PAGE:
• 1½ cups tomatoes, diced
  • 1 cup corn, cooked
  • 1 cup edamame, cooked
  • ¼ cup country ham, small dice
  • 2 tbsp. miso butter

Also works with

Any meat

Preparation

  1. For the miso butter, make sure both the miso and the butter are at room temperature. Whisk together until evenly mixed. I recommend making a lot of this stuff, it’ll keep in the fridge indefinitely, and you’ll find all kinds of uses for it.
  2. Very lightly season the fish with salt and pepper. (Use half the amount of salt you would normally use. The miso has plenty of salt in it, so you don't want to overdo it.) Sear the fish on one side over medium-high heat, then flip the fillet over and move the fish to the 12 o’clock position in the pan. Add the miso butter and some straight butter. Tilt the pan so that the melted butters pool up at the 6 o'clock position, and use a spoon to constantly bathe the fillet in the hot butter. Continue this until the internal temperature of the fish reaches about 120°F. Remove from the pan and allow the fish to rest for a few minutes before cutting into it.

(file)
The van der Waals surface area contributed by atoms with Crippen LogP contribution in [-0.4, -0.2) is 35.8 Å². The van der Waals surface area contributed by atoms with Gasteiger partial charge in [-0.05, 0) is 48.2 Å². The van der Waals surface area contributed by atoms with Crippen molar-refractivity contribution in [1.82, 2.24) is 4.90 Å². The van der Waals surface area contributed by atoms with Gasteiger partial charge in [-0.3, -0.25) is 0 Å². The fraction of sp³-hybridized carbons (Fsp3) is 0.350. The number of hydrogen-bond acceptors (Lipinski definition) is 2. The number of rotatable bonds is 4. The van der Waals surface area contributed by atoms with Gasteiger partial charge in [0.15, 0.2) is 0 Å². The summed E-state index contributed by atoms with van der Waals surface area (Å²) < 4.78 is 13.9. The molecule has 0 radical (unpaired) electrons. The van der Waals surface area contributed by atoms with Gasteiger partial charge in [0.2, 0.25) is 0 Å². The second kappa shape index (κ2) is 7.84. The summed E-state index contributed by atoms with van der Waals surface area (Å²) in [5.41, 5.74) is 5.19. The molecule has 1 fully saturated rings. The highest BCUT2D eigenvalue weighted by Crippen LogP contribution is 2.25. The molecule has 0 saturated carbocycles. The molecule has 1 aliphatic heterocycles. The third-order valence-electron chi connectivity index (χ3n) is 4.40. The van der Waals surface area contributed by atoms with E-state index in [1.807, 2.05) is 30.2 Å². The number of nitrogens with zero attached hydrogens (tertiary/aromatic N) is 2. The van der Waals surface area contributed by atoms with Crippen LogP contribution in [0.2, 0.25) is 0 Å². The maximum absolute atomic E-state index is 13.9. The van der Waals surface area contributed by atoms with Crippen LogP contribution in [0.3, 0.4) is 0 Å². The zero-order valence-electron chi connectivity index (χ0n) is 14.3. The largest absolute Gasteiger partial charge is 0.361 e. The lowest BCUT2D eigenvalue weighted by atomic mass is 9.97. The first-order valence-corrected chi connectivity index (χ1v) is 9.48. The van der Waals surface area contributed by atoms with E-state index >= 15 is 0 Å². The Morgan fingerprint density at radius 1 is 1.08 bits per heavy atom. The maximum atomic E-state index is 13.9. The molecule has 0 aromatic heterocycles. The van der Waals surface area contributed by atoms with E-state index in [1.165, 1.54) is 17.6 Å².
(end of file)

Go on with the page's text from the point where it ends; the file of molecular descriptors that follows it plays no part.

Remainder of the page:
3. For the succotash, render the ham for a minute or two in a large pan over medium heat, then add onion and garlic, cooking for another minute. Then add the edamame, tomatoes, corn, and miso butter. Stir to evenly coat everything in miso butter. Add the basil right before you kill the heat.
Chef’s notes

Mixing miso and butter together creates something like an umami carpet bomb. The intense salty funk of miso combined with the richness of butter makes this extremely simple two-part sauce a powerhouse of savory flavor. Use it to baste fish or meat to get even more umami than the protein provides alone, and the heat from the baste will toast some of the miso, adding another layer of flavor. It’s amazing.

Two of my favorite things to cook with miso butter are summer succotash and cobia. The ‘tash is basically a sautee of everything that is going gangbusters in my garden this time of the year: soybeans, corn, tomatoes, and basil. Add some miso butter and country ham and you are in for a treat.